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5. Io Shirai vs. Candice LeRae -- NXT TakeOver: Toronto -- ★★★★★
First of all, the opening video package prominently featuring Poppy's "Scary Mask" (ft. Fever 333) is phenomenal right off the bat. Interesting choice considering that before her heel turn, Io wore a mask to the ring and now she's taken off the mask, seemingly to become who she truly is. So that's pretty damn cool. It's also delightful to see how Io's transformation has brought out a much more aggressive side of Candice LeRae--someone who, up until now, largely built her matches on fighting from underneath as a pure underdog babyface. There's still a fair amount of that in this match but the transformation each competitor has undergone is also very apparent throughout the match, especially at the outset.
The match is largely built around Io finally wrestling in her true, fully-realized form--ruthless, aggressive, vicious, and violent--while Candice initially wrestles from underneath but also shows a much more aggressive edge that keeps her almost evenly matched with Io. It's kinda like a football game where one team takes a 10-point lead but the other team cuts it to 3 and they trade touchdowns the rest of the way--the latter team is this close but the former is just a half-step better. The finish is pitch perfect for the story being told--Candice LeRae kicks out of Io's big moonsault finisher and Io loses her sh*t, bludgeons her half to death and then literally squeezes the life out of her. Just a half-step better.
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4. WALTER vs. Pete Dunne (c) -- NXT UK Championship -- NXT TakeOver: New York -- ★★★★★
This match is a perfect hybrid of David vs. Goliath and British Strong Style which adds up to an excruciatingly, exquisitely brutal match full of drama that never looks like anything less than a very real and very violent fight. WALTER is not just big and strong but unbelievably vicious so Dunne is forced to not only use his speed and agility as well as his wrestling acumen but even that isn't enough so he must also match his viciousness. And he does. And it is glorious. He stands toe-to-toe with perhaps the most impossibly tough wrestler on the planet and by the end he's throwing his chest into WALTER's notoriously blistering knife-edge chops and slugging back. He's coming at WALTER with such force that WALTER has to do something he never does: go up to the top rope for the win. Even then, Dunne almost thwarts him, but WALTER goes to a different level of brutality to dethrone the 685-day NXT UK champion.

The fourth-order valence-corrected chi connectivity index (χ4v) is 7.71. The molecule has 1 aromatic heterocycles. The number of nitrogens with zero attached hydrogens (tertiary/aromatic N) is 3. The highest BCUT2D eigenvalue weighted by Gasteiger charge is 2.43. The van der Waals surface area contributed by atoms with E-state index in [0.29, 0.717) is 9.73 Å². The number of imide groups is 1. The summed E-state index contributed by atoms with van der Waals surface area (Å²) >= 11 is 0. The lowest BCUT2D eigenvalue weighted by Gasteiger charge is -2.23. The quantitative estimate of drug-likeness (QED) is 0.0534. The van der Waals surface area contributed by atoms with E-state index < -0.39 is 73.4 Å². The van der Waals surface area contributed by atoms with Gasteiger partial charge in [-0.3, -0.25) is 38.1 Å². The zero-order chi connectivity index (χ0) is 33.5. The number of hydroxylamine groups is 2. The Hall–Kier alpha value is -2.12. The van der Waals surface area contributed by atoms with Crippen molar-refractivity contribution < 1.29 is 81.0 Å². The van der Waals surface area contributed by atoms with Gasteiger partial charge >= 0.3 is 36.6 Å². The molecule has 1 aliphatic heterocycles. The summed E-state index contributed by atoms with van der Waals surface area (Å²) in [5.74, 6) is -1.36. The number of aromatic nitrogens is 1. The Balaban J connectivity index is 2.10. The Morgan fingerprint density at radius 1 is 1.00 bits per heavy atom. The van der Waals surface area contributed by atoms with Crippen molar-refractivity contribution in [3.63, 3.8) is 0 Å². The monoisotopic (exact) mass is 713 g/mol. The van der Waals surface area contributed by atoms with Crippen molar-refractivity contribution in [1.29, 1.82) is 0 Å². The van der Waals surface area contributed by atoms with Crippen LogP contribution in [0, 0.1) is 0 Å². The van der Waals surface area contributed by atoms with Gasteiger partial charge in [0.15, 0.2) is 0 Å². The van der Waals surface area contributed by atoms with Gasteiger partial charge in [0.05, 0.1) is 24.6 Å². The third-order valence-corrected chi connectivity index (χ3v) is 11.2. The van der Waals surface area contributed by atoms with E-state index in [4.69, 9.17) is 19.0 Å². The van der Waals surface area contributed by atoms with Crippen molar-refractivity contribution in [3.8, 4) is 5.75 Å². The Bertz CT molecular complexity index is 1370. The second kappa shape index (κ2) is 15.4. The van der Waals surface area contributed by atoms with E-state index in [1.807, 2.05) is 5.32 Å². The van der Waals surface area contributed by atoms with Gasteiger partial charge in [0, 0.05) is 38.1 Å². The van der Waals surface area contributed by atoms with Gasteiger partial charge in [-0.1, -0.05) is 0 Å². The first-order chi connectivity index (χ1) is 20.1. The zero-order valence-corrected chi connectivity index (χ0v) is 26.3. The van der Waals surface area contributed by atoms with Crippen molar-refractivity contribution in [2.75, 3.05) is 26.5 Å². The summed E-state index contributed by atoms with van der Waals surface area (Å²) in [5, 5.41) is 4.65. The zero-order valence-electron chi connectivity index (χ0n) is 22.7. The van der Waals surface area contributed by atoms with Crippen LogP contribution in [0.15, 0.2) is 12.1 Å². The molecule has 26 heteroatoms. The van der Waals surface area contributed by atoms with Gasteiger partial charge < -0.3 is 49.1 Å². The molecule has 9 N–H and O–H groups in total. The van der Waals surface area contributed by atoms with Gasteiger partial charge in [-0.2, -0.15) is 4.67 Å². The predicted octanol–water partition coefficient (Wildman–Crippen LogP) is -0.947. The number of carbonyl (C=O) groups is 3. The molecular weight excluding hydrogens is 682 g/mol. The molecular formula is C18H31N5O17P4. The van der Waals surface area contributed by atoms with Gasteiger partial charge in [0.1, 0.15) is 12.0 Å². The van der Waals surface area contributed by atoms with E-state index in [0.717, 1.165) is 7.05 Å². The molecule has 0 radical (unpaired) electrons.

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Hoo boy this f*cking thing. How do I even describe this? I give certain matches (COUGH-colegargano-COUGH) and certain wrestlers (COUGH-willospreay-COUGH-COUGH-youngbucks-COUGH) a lot of sh*t sometimes about their matches looking way too choreographed and so just in case anyone thinks "well this kind of thing just isn't your jam," I present to you one of the most well-choreographed matches I've seen in some time that actually manages to not look overly choreographed. These two are just on a different level with timing and pacing and choreography and it's absolutely magical. Additionally, the match as well as the overall feud hits just enough story notes with what little they had to work with to give me a story that was compelling and heightened the drama and emotion of the match. Also, yes, I am definitely including the fact that Angel Garza proposed to his girlfriend after winning the title in my rating because it made me ugly cry and because this is my list and my rating system, f*ck you. :)
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I have very specific parameters for measuring ladder matches but it really just boils down to the same thing I look for in any other match: realism. How much does a match look choreographed and how much does it look like a real match where the competitors are actually visibly trying as hard as they can to win the match and where every move means something because it causes realistic and lasting damage. For ladder matches, part of what this means is how much does each participant look like they're actually executing some sort of strategy that is designed to help them climb the ladder and take the belt(s) and how much/how hard are they trying to actually climb and get the belt(s) rather than spending too much time setting up and executing huge "holy sh*t" spots to get huge crowd reactions.